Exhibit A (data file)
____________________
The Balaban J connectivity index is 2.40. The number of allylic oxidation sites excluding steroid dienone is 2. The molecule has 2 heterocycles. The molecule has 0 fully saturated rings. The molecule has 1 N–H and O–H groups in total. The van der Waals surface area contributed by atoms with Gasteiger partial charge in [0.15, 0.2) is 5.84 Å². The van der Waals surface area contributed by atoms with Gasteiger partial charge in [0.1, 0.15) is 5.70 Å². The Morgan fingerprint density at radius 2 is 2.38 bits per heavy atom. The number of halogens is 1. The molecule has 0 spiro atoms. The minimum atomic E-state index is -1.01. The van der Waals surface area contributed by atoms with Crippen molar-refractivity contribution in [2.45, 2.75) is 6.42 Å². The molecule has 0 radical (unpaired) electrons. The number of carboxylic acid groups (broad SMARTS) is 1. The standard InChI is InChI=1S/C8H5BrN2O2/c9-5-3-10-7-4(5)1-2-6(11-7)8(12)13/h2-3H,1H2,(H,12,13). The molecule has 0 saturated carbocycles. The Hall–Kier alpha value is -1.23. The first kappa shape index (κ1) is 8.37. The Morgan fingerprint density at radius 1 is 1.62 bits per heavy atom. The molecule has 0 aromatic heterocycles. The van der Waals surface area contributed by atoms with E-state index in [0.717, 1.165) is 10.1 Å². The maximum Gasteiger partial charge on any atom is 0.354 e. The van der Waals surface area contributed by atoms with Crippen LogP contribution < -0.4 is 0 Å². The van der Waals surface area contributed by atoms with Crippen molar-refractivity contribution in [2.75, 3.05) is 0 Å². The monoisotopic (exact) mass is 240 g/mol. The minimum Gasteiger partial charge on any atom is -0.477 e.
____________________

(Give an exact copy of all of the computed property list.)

The Balaban J connectivity index is 2.40. The number of allylic oxidation sites excluding steroid dienone is 2. The molecule has 2 heterocycles. The molecule has 0 fully saturated rings. The molecule has 1 N–H and O–H groups in total. The van der Waals surface area contributed by atoms with Gasteiger partial charge in [0.15, 0.2) is 5.84 Å². The van der Waals surface area contributed by atoms with Gasteiger partial charge in [0.1, 0.15) is 5.70 Å². The Morgan fingerprint density at radius 2 is 2.38 bits per heavy atom. The number of halogens is 1. The molecule has 0 spiro atoms. The minimum atomic E-state index is -1.01. The van der Waals surface area contributed by atoms with Crippen molar-refractivity contribution in [2.45, 2.75) is 6.42 Å². The molecule has 0 radical (unpaired) electrons. The number of carboxylic acid groups (broad SMARTS) is 1. The standard InChI is InChI=1S/C8H5BrN2O2/c9-5-3-10-7-4(5)1-2-6(11-7)8(12)13/h2-3H,1H2,(H,12,13). The molecule has 0 saturated carbocycles. The Hall–Kier alpha value is -1.23. The first kappa shape index (κ1) is 8.37. The Morgan fingerprint density at radius 1 is 1.62 bits per heavy atom. The molecule has 0 aromatic heterocycles. The van der Waals surface area contributed by atoms with E-state index in [0.717, 1.165) is 10.1 Å². The maximum Gasteiger partial charge on any atom is 0.354 e. The van der Waals surface area contributed by atoms with Crippen LogP contribution < -0.4 is 0 Å². The van der Waals surface area contributed by atoms with Crippen molar-refractivity contribution in [2.75, 3.05) is 0 Å². The monoisotopic (exact) mass is 240 g/mol. The minimum Gasteiger partial charge on any atom is -0.477 e.